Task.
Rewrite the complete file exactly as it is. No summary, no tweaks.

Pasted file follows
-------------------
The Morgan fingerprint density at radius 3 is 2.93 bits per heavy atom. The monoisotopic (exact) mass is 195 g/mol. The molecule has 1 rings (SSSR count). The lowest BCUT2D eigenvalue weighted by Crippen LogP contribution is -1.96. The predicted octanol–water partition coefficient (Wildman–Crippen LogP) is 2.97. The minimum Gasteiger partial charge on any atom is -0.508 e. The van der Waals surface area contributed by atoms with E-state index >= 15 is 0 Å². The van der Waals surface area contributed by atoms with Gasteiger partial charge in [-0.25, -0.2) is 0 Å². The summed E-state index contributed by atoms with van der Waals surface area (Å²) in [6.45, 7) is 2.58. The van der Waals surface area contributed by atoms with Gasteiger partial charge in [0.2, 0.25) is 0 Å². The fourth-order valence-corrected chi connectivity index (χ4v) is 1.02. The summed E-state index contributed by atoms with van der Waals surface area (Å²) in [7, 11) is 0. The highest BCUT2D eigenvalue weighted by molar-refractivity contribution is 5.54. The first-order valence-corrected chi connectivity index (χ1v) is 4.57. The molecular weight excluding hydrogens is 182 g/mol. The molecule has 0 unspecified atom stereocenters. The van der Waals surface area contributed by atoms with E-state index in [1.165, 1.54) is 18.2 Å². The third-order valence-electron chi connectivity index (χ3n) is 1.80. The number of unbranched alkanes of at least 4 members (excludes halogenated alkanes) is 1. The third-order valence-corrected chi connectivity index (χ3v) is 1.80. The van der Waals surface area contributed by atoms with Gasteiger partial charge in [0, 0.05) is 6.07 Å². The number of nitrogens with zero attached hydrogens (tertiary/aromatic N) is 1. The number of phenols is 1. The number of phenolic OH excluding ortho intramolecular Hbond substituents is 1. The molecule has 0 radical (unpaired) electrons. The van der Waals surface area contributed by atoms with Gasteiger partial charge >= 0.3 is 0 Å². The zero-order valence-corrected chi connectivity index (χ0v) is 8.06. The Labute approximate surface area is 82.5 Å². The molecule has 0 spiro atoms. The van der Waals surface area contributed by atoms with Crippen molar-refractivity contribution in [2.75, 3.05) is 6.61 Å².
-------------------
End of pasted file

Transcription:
The Morgan fingerprint density at radius 3 is 2.93 bits per heavy atom. The monoisotopic (exact) mass is 195 g/mol. The molecule has 1 rings (SSSR count). The lowest BCUT2D eigenvalue weighted by Crippen LogP contribution is -1.96. The predicted octanol–water partition coefficient (Wildman–Crippen LogP) is 2.97. The minimum Gasteiger partial charge on any atom is -0.508 e. The van der Waals surface area contributed by atoms with E-state index >= 15 is 0 Å². The van der Waals surface area contributed by atoms with Gasteiger partial charge in [-0.25, -0.2) is 0 Å². The summed E-state index contributed by atoms with van der Waals surface area (Å²) in [6.45, 7) is 2.58. The van der Waals surface area contributed by atoms with Gasteiger partial charge in [0.2, 0.25) is 0 Å². The fourth-order valence-corrected chi connectivity index (χ4v) is 1.02. The summed E-state index contributed by atoms with van der Waals surface area (Å²) in [7, 11) is 0. The highest BCUT2D eigenvalue weighted by molar-refractivity contribution is 5.54. The first-order valence-corrected chi connectivity index (χ1v) is 4.57. The molecular weight excluding hydrogens is 182 g/mol. The molecule has 0 unspecified atom stereocenters. The van der Waals surface area contributed by atoms with E-state index in [1.165, 1.54) is 18.2 Å². The third-order valence-electron chi connectivity index (χ3n) is 1.80. The number of unbranched alkanes of at least 4 members (excludes halogenated alkanes) is 1. The third-order valence-corrected chi connectivity index (χ3v) is 1.80. The van der Waals surface area contributed by atoms with Gasteiger partial charge in [0, 0.05) is 6.07 Å². The number of nitrogens with zero attached hydrogens (tertiary/aromatic N) is 1. The number of phenols is 1. The number of phenolic OH excluding ortho intramolecular Hbond substituents is 1. The molecule has 0 radical (unpaired) electrons. The van der Waals surface area contributed by atoms with Gasteiger partial charge >= 0.3 is 0 Å². The zero-order valence-corrected chi connectivity index (χ0v) is 8.06. The Labute approximate surface area is 82.5 Å². The molecule has 0 spiro atoms. The van der Waals surface area contributed by atoms with Crippen molar-refractivity contribution in [2.75, 3.05) is 6.61 Å².